Before moving here last June to work for the East Lothian-Barga Twinning Project as part of my ‘year abroad programme’ at Edinburgh university, I made a visit to Longniddry Primary School which is twinned with Barga Elementare. (twinning ceremony here) I met with the head teacher, Catherine Jack, who had already been planning a visit to Barga for her Primary Seven class in May this year. We excitedly exchanged ideas about how to strengthen the already deep-seated Scottish-Italian cultural link which exists here through so many different mediums – with art and music being two such important domains which have continued to be strong incentives for this particular twinning, we thought we’d try something a bit different.
Catherine told me about the work her Primary Seven class were doing on the ‘John Muir Award’, which is an environmental award scheme focused on wild places. It raises awareness and encourages responsibility for the natural environment through adventure and exploration – exhilarating work and much fun for the children! Although thinking the proposal to be a bit risky given that all administrative work would have to done in English and that the award was mostly concentrated in Britain, Catherine asked me to suggest to the Insituto Comprensivo di Barga that they, too, could perhaps be part of the project and work alongside the children of Longniddry Primary School: we would be the first twinned community to have completed the award together.
The idea was perfect and, upon my first meeting with the Barga teaching staff in September last year, I presented the ‘Four Challenges’ plan which forms the ground-work for the Award (Discover, Explore, Conserve and Share), and explained the significance this kind of project would have for both schools and their communities. Without establishing an absolute decision to go ahead with the proposal, I left the staff all information on the work which they would have to undertake should the project go ahead.
The enthusiasm for the scheme, which began to permeate through the school on the part of both pupils and teachers in the next months, was simply amazing. Each class in the school began researching the cause, collecting information on John Muir and chose their ‘wild place’ in which they would focus their ‘Four Challenges’. I immediately contacted the John Muir Trust and our proposal form was accepted.
Since then, the children at Barga Elementare have been involved in ‘litter pick-up projects’ around Barga, taken trips to record their findings in local woods and beaches, made posters and petitions to keep Barga’s parks and playgrounds well looked after, and using John Muir’s doctrine on understanding and respecting the importance of nature as an inspiration, have produced beautiful poetry, art, photography and film.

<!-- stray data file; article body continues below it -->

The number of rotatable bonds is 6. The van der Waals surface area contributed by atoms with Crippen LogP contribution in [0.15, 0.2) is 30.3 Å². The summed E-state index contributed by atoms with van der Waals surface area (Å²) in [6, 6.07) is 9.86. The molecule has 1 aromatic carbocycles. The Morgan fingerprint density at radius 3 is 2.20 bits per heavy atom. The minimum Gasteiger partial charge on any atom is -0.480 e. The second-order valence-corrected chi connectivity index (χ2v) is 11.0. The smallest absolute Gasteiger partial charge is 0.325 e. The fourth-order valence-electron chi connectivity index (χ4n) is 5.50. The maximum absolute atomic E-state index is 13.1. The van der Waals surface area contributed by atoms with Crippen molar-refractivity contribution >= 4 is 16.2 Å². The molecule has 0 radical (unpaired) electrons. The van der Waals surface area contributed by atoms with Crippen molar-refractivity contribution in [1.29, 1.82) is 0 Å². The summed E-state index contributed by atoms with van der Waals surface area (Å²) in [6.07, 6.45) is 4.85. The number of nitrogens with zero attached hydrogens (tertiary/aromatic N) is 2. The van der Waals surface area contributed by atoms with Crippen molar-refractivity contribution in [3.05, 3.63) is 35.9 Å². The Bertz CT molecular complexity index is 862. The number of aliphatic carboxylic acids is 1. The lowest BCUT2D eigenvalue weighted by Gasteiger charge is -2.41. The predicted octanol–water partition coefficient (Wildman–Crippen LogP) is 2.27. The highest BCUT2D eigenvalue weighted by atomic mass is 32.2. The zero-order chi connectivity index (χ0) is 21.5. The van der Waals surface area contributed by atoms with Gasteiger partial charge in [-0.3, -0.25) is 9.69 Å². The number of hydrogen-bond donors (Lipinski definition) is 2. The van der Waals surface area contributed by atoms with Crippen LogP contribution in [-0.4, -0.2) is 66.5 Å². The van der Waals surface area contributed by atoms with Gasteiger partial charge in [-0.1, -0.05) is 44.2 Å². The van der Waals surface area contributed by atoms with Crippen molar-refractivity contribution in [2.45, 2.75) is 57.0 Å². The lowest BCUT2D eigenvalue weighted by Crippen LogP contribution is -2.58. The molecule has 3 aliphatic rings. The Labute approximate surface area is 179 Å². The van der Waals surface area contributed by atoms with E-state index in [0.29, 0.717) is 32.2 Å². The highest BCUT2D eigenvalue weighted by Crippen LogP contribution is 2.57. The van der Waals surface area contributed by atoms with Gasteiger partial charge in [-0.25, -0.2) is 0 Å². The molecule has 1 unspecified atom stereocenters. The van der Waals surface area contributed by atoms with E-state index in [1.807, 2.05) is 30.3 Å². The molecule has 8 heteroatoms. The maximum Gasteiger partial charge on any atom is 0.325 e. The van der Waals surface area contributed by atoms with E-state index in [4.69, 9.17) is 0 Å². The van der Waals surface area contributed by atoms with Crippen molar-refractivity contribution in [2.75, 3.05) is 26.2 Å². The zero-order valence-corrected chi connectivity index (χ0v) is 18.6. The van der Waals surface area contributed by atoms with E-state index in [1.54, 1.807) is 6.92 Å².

In the next week, with the arrival of Longniddry Primary pupils, each child involved will complete the final ‘Sharing’ stage of the scheme with a presentation in Renaio and will receive official certificates for their work. Photos will then be put on the John Muir Trust bulletin which is seen worldwide. The children of Barga will be international stars and everyone will know about their fantastic work.
Article by Emma Morton
L’istituto Comprensivo di Barga da alcuni anni sta partecipando attraverso attivita’ didattiche ad uno scambio culturale con alcune scuole scozzesi di East Lothian : in particolare la scuola primaria di Barga e’ gemellata con la Longniddry Primary school.
In quest’anno scolastico e’ stato realizzato un lavoro legato alla salvaguardia, alla conservazione dei boschi e delle aree verdi del nostro paese; tali attivita’ sono state inserite in un piu’ ampio progetto: “John Muir Award”, che vede impegnata anche la Longniddry Primary School. A tale progetto hanno partecipato i ragazzi delle classi terze, quarte e quinte della nostro scuola.
Durante tutto l’anno scolastico i ragazzi, seguendo le tracce inviate dagli amici scozzesi, hanno cercato e scoperto piante e animali tipici di quell’ambiente.
Le attivita’ portate avanti, dalle classi coinvolte, sono state numerose:
ricerche sul territorio, realizzazione di cartelloni, disegni con diverse tecniche, testi, poesie, cartografia, partecipazione, manifestazioni e progetti legati al rispetto dell’ambiente (Puliamo il Mondo e Infea), realizzazione di testi poetici ispirati al bosco.
Al termine del lavoro, i ragazzi, hanno organizzato dei dibattiti in cui ogni gruppo ha fatto conoscere agli altri le proprie scoperte e messe confronto le diverse ipotesi per giungere ad una proficua tutela di questi luoghi cosi’ importanti per la nostra vita.
I ragazzi sentono l’esigenza di coinvolgere anche gli adulti e le Autorita’ locali per realizzare il loro sogno e per questo si auspicano che vengono svolte numerose attivita’ legate al rispetto dell’ambiente anche negli anni a venire. Le classi coinvolte hanno partecipato al progetto con grande entusiasmo e sensibilita’ e sono molto felici ed emozionate di poter convidere fra breve il loro lavoro con i ragazzi scozzesi che fra pochi giorni saranno ospiti nella nostra scuola.
The John Muir Award is an environmental award scheme focused on wild places. It encourages awareness and responsibility for the natural environment, in a spirit of fun, adventure and exploration. The Award is open to all, and is the educational initiative of the John Muir Trust. Four Challenges are at the heart of each John Muir Award; discover – explore – conserve – share